President Donald Trump issued a thinly-veiled threat of fascistic violence this week in an interview with the far right wing website Breitbart. While largely ignored on the right, Toronto Star reporter Daniel Dale’s tweet on Thursday highlighting a disturbing quote by the President went viral.
Trump to Breitbart on how the left plays tough: “I have the support of the police, the support of the military, the support of the Bikers for Trump — I have the tough people, but they don’t play it tough — until they go to a certain point and then it would be very bad, very bad.”
— Daniel Dale (@ddale8) March 14, 2019
Several experts on authoritarianism and others who closely follow President Trump’s moves and remarks reminded followers on social media Trump’s words are another example of “stochastic terrorism.”
Trump’s rhetoric has already been associated with spikes in hate crimes and extremist violence. The comment below is a prime example of stochastic terrorism, and none of us should be surprised when it leads to political violence. https://t.co/hBdT1sBH9a
— Caroline Orr (@RVAwonk) March 14, 2019
This, too, must be read as part of Trump’s campaign of stochastic terrorism. He is inviting average people to commit violence on his behalf, but distancing himself from it with the pretense that he’s just stating a “truth” about “the way it is.” https://t.co/0vyV9gIg90
— Melissa McEwan (@Shakestweetz) March 14, 2019
Stochastic terrorism. Incitement. Call it whatever you want, but this alone is a grave abuse of his office.
I repeat: Waffling on #impeachment is a terrible message about whether Dems will defend the Constitution.
This is just another example of how emboldened Trump is. https://t.co/vVotysLPaH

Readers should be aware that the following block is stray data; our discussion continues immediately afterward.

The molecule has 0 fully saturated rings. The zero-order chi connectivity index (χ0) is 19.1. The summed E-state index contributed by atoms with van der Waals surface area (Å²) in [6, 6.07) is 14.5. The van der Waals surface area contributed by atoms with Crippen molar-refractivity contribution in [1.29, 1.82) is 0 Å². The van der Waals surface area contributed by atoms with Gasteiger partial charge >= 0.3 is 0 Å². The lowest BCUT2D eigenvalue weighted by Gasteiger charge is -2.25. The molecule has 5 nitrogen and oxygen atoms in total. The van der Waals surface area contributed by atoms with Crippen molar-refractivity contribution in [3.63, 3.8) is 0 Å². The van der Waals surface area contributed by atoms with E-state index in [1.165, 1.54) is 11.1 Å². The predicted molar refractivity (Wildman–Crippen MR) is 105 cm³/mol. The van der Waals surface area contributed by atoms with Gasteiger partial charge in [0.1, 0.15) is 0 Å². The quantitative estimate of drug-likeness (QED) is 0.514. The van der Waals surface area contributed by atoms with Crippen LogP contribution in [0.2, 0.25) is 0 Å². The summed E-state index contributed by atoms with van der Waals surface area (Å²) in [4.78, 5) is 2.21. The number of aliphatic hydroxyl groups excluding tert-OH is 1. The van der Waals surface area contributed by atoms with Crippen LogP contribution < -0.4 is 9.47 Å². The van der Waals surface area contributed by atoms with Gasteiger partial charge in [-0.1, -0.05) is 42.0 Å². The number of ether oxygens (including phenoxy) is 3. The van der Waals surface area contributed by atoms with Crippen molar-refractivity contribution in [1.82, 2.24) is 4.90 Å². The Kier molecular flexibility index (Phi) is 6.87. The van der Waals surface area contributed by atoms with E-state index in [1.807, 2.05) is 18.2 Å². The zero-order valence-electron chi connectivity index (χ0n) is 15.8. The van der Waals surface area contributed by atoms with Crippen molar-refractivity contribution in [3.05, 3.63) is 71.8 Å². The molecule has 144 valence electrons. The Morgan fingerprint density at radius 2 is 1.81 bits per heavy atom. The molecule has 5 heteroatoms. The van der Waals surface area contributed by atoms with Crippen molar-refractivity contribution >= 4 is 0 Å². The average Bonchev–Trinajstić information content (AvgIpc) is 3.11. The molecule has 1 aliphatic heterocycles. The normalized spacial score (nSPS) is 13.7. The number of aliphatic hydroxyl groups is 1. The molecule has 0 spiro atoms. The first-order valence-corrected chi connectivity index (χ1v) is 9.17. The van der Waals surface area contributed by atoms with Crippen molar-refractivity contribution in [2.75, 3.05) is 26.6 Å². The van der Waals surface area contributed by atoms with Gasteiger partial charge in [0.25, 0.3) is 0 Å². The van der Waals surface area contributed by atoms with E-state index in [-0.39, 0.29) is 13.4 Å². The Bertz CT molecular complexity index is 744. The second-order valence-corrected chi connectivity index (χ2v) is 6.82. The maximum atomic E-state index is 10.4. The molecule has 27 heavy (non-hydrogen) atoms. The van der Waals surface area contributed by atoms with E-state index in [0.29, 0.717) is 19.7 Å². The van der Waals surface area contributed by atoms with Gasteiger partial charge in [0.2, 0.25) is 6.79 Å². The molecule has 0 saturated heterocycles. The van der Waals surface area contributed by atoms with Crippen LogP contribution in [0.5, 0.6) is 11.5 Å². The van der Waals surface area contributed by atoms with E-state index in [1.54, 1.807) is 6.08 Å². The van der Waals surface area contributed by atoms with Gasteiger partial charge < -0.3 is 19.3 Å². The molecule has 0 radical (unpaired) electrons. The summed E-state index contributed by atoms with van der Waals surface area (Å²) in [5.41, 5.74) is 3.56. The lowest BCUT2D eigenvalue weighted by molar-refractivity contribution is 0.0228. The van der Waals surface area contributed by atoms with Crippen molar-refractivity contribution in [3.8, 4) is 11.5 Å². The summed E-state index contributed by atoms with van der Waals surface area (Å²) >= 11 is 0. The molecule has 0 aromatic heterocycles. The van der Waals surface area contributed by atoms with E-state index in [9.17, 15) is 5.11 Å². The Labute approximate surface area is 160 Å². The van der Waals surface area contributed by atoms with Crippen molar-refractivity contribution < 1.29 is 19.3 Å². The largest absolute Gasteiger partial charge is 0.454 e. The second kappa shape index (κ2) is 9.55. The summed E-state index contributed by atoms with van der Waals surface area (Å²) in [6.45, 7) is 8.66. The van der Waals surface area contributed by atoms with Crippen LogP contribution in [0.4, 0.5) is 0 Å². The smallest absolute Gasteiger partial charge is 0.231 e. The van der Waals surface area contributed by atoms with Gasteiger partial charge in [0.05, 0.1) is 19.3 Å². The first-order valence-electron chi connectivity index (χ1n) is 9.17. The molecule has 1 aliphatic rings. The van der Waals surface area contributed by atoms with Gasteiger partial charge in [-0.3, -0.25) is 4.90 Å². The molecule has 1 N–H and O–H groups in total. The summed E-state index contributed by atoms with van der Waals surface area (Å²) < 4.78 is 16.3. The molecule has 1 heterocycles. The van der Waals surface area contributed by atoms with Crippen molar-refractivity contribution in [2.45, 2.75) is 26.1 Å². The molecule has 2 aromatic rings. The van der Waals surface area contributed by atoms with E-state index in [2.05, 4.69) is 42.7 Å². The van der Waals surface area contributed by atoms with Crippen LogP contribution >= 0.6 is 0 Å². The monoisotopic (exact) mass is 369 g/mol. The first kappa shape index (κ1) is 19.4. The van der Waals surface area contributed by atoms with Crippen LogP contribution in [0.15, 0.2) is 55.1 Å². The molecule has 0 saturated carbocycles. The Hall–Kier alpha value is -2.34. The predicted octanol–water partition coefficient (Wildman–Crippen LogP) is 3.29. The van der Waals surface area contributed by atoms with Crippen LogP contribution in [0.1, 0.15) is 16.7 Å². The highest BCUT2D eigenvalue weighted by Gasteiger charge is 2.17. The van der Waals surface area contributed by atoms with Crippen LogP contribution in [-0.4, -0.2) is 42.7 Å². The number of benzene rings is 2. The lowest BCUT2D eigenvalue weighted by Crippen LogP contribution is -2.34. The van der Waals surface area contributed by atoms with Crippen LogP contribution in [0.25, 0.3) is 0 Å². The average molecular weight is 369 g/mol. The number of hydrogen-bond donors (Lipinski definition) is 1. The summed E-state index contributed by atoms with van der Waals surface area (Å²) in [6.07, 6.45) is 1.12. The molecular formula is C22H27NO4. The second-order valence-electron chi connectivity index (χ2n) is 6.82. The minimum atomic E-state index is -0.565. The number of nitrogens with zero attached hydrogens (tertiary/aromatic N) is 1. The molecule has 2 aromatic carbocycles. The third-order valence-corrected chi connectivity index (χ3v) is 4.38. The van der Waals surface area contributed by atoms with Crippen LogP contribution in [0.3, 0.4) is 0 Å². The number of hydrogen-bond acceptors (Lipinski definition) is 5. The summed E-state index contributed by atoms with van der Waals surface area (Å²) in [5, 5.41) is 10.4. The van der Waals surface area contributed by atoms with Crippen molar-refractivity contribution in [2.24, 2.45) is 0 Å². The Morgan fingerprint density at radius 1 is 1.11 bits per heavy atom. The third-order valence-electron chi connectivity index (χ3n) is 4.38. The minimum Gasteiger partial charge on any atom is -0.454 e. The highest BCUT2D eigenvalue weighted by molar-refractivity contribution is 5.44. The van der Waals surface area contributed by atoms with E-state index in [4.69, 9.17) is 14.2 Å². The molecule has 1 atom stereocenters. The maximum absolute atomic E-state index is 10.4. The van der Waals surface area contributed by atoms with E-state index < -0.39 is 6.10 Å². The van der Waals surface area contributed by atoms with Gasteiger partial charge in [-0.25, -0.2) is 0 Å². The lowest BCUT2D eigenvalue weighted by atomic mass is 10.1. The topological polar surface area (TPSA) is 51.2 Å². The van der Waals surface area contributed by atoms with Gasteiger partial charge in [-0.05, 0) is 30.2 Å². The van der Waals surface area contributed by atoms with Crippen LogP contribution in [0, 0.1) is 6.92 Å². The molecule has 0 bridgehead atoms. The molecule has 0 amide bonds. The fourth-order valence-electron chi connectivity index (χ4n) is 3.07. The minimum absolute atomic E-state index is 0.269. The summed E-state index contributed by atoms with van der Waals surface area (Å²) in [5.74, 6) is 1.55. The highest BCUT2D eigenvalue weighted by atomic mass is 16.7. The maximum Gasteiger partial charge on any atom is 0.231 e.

— Peter Daou (@peterdaou) March 14, 2019
If you’re like most people, the term “stochastic terrorism” is confusing at best. (So is pronouncing it.)
Clearly, many folks looked it up, because Thursday evening the people at Dictionary.com revealed that searches for the term are trending today on their site:
Trending on https://t.co/OeJELgy3YL: Stochastic terrorism.
It means the public demonization of a person or group resulting in the incitement of a violent act.https://t.co/2xI3HNIjXh
— Dictionary.com (@Dictionarycom) March 14, 2019
The Washington Post’s Greg Sargent explains how Trump’s thinly-veiled threats of violence work:
It’s important to unpack how Trump’s veiled incitement really works.
He isn’t *calling* on his supporters to be violent. He’s just saying, hey, they *might* get violent under certain circumstances, and by golly, you’d better hope it doesn’t!https://t.co/K34XltBT2Y
— Greg Sargent (@ThePlumLineGS) March 14, 2019
Back in January Wired took a look at “stochastic terrorism,” which they define as, “Acts of violence by random extremists, triggered by political demagoguery.”
Bottom line: The President of the United States is engaging in fascistic behavior. Or, if you’d rather, he’s play around with fascism, trying it on seeing how it fits. And it’s becoming clearer and clearer that he thinks it fits just fine.